The Serenity in Surrendering

A new mother’s needs vs. social expectations

I’m an Ayurvedic Consultant and Postpartum Doula.  I direct a program to teach this to others.  I know the importance of the 42 days and the serenity in surrendering to this time of healing. Working with mothers before, during and after their transformation into motherhood is a mission and a passion for me.  So why was it so hard for ME to sit back and surrender to being cared for?!?  Surrendering is hard, yet the serenity in it is real.  Practice…it gets easier =)

Yes, the world moves fast.  And of course our modern society, far removed from ancient medicine, has little room for honoring the sacredness of birth and postpartum.  Yet, even when my radar was up about what I should be doing (and not doing…), I was itching to get back into my regular activities.  

Body Time

Ayurveda identifies the 42 days after childbirth as a “kayakalpa”, or “body time”.  Our senses are heightened, our tissues are ready for renewal, and the opportunity for receiving benefits from ANY conscious care is exponential.  

In most ancient cultures and in many traditional cultures today, mothers are given seclusion with their babies.  They are brought specific foods, they are kept warm, and family and friends take over mom’s responsibilities. And because it is built into the fabric of that culture, mothers expect and know how to receive this kind of care.  

Unfortunately, there is little tradition to fall back on for many of us, and reaching out to solicit specific support from friends and family can feel hard. Downright presumptuous and intrusive sometimes! When care is lined up from professionals: birth and postpartum doulas, food preparation, herbal support, placenta preparation, lactation consultants, massage therapists, etc., family members may wonder why all this luxury is needed when generations before have “gotten by” without all the extras.  Sigh.

Well, I am reinforced in my efforts by the ants in my own postpartum pants to jump back into action when I KNOW in my cells that the opposite is needed. Perhaps when mothers insist on their own extra support, daughters will remember. And then granddaughters will get stories of Grandma’s sacred window. They’ll hear stories about the family and friends who stepped in to bring food and take care of the kids.  Then when their own time comes, they will have seen it done, and expect it for themselves.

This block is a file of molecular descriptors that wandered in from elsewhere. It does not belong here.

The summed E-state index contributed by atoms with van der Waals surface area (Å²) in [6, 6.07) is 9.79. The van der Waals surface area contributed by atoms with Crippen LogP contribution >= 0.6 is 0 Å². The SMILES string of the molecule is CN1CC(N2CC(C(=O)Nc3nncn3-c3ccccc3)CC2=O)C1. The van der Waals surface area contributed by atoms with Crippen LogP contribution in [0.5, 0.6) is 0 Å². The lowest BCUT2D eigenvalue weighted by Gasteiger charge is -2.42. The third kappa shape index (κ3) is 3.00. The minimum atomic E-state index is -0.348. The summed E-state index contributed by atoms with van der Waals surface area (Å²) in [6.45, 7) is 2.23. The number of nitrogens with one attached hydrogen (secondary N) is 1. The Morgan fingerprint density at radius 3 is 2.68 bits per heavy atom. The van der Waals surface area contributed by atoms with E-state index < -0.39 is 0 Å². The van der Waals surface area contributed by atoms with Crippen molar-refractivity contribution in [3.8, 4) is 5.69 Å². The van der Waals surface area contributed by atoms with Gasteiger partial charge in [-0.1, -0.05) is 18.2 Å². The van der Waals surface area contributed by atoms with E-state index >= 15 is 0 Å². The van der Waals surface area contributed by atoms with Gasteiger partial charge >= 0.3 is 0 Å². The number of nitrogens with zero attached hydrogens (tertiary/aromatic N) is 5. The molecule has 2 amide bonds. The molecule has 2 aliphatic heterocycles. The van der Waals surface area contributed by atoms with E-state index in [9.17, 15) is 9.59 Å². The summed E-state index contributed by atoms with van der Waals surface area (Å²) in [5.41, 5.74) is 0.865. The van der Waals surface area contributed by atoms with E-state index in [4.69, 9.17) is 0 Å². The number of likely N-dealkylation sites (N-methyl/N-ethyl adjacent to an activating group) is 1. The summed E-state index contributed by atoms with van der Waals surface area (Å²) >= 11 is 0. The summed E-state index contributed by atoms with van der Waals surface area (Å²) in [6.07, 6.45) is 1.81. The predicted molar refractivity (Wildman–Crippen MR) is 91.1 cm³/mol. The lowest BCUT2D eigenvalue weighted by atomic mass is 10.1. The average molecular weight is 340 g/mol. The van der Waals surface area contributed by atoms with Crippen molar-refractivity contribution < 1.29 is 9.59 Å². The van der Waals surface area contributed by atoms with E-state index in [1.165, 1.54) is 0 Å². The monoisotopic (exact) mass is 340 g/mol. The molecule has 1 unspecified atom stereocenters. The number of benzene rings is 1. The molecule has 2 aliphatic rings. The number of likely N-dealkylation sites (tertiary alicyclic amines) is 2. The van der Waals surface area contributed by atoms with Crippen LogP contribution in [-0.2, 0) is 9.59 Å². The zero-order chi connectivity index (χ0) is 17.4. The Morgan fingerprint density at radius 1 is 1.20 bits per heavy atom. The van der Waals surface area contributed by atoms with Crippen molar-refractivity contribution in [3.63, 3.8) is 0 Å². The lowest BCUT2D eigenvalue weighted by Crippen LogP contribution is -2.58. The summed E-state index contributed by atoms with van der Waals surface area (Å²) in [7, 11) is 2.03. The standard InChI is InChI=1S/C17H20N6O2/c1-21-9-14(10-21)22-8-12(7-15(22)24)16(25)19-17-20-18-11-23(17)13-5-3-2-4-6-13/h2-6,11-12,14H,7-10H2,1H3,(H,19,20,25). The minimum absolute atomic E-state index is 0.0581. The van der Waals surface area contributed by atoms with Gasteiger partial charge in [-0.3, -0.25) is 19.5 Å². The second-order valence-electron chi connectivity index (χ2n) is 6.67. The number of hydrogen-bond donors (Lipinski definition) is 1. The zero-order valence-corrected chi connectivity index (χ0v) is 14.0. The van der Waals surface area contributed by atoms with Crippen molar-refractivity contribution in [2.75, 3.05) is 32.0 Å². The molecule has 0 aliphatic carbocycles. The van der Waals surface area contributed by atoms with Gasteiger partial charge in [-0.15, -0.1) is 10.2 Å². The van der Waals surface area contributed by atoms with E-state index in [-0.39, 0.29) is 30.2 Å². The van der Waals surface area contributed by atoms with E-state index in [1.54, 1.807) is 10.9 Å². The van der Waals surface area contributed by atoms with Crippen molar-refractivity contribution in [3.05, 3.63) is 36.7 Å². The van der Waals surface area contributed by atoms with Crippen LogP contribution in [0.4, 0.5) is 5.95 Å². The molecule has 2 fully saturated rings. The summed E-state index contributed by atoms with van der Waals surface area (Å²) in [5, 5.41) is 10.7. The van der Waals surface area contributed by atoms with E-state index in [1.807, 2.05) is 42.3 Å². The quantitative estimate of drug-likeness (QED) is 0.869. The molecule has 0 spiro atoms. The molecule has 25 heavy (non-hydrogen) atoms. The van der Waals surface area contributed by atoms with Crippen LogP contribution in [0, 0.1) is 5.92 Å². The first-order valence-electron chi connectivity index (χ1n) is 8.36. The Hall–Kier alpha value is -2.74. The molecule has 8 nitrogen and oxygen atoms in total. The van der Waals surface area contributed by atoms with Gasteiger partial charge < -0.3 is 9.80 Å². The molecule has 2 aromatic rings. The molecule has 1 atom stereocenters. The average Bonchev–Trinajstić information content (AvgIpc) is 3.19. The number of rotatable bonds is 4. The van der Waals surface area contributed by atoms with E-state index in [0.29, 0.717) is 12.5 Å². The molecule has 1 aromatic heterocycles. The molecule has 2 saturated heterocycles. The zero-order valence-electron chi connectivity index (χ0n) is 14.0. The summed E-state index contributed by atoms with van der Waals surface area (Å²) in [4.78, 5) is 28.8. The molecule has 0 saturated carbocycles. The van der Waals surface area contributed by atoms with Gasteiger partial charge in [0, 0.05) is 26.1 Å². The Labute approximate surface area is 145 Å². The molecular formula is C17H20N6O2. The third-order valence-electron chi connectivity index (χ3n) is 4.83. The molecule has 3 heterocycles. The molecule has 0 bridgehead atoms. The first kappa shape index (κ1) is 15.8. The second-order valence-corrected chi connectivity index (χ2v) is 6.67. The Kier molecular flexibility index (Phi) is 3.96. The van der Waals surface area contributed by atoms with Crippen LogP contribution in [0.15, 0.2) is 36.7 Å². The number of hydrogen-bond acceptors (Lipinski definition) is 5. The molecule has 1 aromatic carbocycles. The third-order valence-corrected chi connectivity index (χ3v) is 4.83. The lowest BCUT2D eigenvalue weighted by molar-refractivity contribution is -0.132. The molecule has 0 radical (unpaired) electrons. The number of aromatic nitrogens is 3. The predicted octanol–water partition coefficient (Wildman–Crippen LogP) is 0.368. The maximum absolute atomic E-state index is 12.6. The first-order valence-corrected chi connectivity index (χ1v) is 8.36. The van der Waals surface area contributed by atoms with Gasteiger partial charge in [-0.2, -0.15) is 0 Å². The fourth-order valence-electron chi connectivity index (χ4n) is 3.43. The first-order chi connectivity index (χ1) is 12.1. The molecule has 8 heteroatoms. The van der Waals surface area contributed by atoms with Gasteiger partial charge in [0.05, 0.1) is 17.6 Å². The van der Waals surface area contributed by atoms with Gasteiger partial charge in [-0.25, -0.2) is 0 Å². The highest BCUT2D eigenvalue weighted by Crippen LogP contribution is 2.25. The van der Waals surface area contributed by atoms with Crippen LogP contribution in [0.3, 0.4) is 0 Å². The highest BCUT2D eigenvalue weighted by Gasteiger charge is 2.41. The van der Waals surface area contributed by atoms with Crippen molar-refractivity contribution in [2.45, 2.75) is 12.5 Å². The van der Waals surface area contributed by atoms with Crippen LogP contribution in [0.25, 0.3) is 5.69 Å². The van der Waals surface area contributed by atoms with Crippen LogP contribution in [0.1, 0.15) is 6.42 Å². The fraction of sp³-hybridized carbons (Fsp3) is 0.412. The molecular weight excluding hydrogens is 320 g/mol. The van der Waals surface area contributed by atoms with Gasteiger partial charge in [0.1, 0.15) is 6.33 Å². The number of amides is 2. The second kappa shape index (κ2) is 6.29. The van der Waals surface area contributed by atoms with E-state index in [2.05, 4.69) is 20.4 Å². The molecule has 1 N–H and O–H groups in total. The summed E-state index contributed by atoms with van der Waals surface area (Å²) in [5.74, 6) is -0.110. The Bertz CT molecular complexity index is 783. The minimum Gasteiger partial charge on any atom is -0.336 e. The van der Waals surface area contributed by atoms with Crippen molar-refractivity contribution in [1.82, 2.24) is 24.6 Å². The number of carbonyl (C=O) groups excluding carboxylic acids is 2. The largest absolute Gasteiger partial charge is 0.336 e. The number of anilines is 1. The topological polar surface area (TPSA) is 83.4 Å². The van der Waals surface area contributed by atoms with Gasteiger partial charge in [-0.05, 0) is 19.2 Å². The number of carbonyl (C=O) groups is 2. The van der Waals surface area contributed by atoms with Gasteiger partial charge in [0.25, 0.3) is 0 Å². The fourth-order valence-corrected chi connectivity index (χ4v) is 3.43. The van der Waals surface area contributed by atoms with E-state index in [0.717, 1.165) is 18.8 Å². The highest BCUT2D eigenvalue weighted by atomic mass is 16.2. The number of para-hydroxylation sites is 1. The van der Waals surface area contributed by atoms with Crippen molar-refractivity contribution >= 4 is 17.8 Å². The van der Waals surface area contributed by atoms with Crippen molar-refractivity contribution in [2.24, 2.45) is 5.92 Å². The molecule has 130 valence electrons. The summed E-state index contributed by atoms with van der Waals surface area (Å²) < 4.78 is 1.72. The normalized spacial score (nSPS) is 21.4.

It’s not just about knowing what to do.  Surrendering into the sacred window is about recognizing that these 42 days are TEMPORARY.  That the time to get back into action and pick up the pace will happen. It most certainly will, and if there are older children in your life, it will happen with a vengeance.  There is serenity in patience. Surrendering to inaction is opposite to how I feel on a daily basis outside of my postpartum windows. I am moving most of the time! I have found rhythm in facilitating the lives of 4 children, numerous animals, work and maintaining a partnership with my husband.  To lay back and receive….ASK for things….keep out of the ongoing activity happening downstairs and within earshot, is a different type of rhythm, and one that takes getting used to.

Nature’s Law

In Ayurveda, (nature’s law)  life is comprised of different elements, which combine in different quantities in each season, during each time of life, times of day, and also each individual’s constitution of body, mind and spirit.  The balance of the elements is affected by change and circumstance. After a woman has a baby, the elements of air and space (Vata Dosha), are heightened. In the body, an excess of vata dosha can cause dryness of the skin, and hair.  It can cause digestion to be irregular, and gas to be present. The mind can feel restless, spacey, or anxious. Pile these symptoms onto a mom who has had little sleep, is recovering from childbirth, and is trying to integrate a new person into the family… it can be a recipe for major overwhelm!  

Yes, there are preferred foods that can help a mom be nourished in the right ways.  And yes, gentle postpartum oil massage is amazing for reducing vata on so many levels.  Absolutely, a group of friends and family who can bring food and help out with mom’s responsibilities is SO important.  These things will help reduce the feeling of restlessness. But sometimes there needs to be more.

The Serenity in Surrendering…

We can go on and on about the benefits of structured meditation, of specific breathing practices, pranayama techniques, and the like.  And these benefits are real, vast, and wonderful. If there is a specific meditation and pranayama practice in your life, this can be used during postpartum to counterbalance the sway of hormones, fatigue, discomfort and transformation that colors the postpartum window.  However, for many women who do not have a regular structured practice, I suggest something more simple and accessible.